Meanwhile, private manufacturing construction spending has remained a weak spot in the economy, falling 4.3 percent in August. Recent hurricane activity likely negatively impacted the latest figures, but the data have been soft for some time. The value of construction put in place in the sector declined to nearly a three-year low in August. While manufacturing construction has largely trended higher over the past few years, activity has trended lower since achieving the all-time high of $82.13 billion in May 2015. Nonetheless, we would continue to expect a turnaround in construction activity in the coming months, especially in light of the improved outlook of late. Overall, private nonresidential construction spending increased by 0.5 percent in August, but it has dropped by 2.5 percent over the past 12 months.

This week, we will get further clues on the current thinking of the all-important consumer. Retail sales have been softer than desired in recent months. Yet, at the same time, consumer spending has continued to increase modestly on a year-over-year basis, up 3.2 percent in August. We would expect some strengthening in the pace of purchases in September, but there could also be some lingering impacts from hurricane damages seen in the data. Other highlights for the week include new figures on consumer and producer prices, job openings and small business optimism.

Economic Indicators

Last Week’s Indicators (Summaries Appear Below)

Monday, October 2
Construction Spending
ISM Manufacturing Purchasing Managers’ Index

Tuesday, October 3
None

Wednesday, October 4
ADP National Employment Report

Thursday, October 5
Factory Orders and Shipments
International Trade Report

Friday, October 6
BLS National Employment Report

This Week’s Indicators

Monday, October 9
Columbus Day Holiday

Tuesday, October 10
NFIB Small Business Survey

Wednesday, October 11
Job Openings and Labor Turnover Survey

Thursday, October 12
Producer Price Index

Friday, October 13
Consumer Price Index
Retail Sales
University of Michigan Consumer Sentiment

Summaries for Last Week’s Economic Indicators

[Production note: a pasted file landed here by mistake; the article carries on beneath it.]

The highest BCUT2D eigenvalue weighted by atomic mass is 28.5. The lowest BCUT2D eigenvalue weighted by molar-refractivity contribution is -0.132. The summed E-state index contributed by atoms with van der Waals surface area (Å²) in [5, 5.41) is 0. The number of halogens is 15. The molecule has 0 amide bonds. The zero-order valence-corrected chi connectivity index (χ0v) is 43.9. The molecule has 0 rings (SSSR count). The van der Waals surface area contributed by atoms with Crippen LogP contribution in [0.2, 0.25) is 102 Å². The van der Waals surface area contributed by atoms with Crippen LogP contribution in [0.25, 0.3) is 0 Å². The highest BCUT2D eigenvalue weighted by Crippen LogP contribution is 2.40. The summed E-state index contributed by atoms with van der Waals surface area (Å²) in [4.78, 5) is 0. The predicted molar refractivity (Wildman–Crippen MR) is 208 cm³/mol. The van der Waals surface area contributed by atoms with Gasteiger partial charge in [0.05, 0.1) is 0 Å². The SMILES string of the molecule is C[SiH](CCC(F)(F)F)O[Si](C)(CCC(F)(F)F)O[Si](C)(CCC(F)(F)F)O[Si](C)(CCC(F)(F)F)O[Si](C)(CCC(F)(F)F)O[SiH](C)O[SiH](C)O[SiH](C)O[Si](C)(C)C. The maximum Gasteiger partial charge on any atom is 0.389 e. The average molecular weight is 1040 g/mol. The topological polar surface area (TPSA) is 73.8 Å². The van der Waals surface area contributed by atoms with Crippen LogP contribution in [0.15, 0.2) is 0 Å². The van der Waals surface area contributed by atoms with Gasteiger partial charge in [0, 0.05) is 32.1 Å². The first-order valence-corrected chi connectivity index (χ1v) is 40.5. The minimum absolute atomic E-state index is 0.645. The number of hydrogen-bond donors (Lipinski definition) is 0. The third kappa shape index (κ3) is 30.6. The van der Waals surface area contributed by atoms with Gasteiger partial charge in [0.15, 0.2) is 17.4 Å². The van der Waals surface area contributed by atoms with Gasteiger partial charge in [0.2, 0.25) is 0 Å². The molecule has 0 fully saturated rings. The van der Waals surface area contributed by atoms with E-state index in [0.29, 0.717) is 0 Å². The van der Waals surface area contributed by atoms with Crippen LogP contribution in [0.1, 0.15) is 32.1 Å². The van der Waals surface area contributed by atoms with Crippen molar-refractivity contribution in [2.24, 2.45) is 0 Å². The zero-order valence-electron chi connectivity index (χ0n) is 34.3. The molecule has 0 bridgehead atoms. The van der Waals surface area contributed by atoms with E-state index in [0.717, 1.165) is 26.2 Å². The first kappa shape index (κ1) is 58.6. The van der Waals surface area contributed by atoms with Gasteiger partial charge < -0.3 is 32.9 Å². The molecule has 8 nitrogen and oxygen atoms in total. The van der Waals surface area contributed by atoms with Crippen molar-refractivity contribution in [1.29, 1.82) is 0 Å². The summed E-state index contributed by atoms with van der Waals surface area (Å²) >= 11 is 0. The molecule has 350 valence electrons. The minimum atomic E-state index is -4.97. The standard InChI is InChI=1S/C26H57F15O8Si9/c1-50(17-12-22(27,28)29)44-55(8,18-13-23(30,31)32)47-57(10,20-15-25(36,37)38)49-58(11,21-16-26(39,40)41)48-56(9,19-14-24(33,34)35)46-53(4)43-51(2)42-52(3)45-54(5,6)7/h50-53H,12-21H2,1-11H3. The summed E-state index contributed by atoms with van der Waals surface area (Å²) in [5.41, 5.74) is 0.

ADP National Employment Report
ADP said that manufacturing employment remained a bright spot in September, with the sector adding 18,000 net new workers for the month. As such, it extended the rather robust increase seen in August, and year-to-date, manufacturers have hired 158,000 additional employees on net. That translates into an average of just over 17,500 per month, and it represents a significant turnaround from 2016’s more-sluggish pace of hiring. This is another sign that the labor market has tightened in the sector as the overall outlook has improved, and we hope that this bodes well for continued job growth moving forward.

With that said, total nonfarm private employment rose by just 135,000 in September, off from 228,000 in August. These numbers were likely negatively impacted by devastating hurricanes in the month. Even with some softness in the latest figures, nonfarm private payrolls have increased by nearly 222,000 per month on average year-to-date, which was notably higher than the 179,327 workers added each month in the second half of 2016. In September, the largest employment growth included professional and business services (up 51,000), construction (up 29,000), education and health services (up 29,000), and leisure and hospitality (up 20,000).

BLS National Employment Report
The Bureau of Labor Statistics said that manufacturers lost 1,000 workers in September, with the overall jobs numbers negatively impacted by damaging hurricanes in the month. In addition, the July and August data were also revised lower, subtracting 32,000 from prior manufacturing job growth estimates. Despite the disappointing figures in September, the reduced hiring is likely a temporary phenomenon, with employment expectations continuing to be very strong overall. Indeed, manufacturers have accelerated the pace of hiring since December, adding 122,000 workers on net over that 10-month time frame. That is a definite improvement following the loss of 16,000 workers seen in 2016 as a whole, and a sign that firms have stepped up their hiring as a result of a stronger economic outlook and increased demand and production activity. Indeed, since the end of the Great Recession, manufacturing employment has risen by nearly 1 million workers, with 12.45 million employees in the sector in this report.